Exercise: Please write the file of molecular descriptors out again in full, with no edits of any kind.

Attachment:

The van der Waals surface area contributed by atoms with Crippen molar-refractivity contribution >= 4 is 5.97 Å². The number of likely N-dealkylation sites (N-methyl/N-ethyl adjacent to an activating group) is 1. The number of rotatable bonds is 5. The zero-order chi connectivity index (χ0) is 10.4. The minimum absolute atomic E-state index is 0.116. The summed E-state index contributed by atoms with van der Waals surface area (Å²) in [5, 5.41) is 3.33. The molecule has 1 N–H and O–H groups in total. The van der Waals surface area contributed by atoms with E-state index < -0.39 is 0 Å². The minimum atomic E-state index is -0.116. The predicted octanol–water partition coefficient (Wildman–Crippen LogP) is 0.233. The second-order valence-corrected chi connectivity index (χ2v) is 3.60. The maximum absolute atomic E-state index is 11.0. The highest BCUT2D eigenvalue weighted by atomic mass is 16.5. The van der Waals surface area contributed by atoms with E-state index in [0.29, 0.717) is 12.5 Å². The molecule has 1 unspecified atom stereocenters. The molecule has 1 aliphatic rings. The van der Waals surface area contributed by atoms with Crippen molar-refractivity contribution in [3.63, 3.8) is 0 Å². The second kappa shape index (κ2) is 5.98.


The van der Waals surface area contributed by atoms with Crippen molar-refractivity contribution >= 4 is 5.97 Å². The number of likely N-dealkylation sites (N-methyl/N-ethyl adjacent to an activating group) is 1. The number of rotatable bonds is 5. The zero-order chi connectivity index (χ0) is 10.4. The minimum absolute atomic E-state index is 0.116. The summed E-state index contributed by atoms with van der Waals surface area (Å²) in [5, 5.41) is 3.33. The molecule has 1 N–H and O–H groups in total. The van der Waals surface area contributed by atoms with E-state index < -0.39 is 0 Å². The minimum atomic E-state index is -0.116. The predicted octanol–water partition coefficient (Wildman–Crippen LogP) is 0.233. The second-order valence-corrected chi connectivity index (χ2v) is 3.60. The maximum absolute atomic E-state index is 11.0. The highest BCUT2D eigenvalue weighted by atomic mass is 16.5. The van der Waals surface area contributed by atoms with E-state index in [0.29, 0.717) is 12.5 Å². The molecule has 1 unspecified atom stereocenters. The molecule has 1 aliphatic rings. The van der Waals surface area contributed by atoms with Crippen molar-refractivity contribution in [3.63, 3.8) is 0 Å². The second kappa shape index (κ2) is 5.98.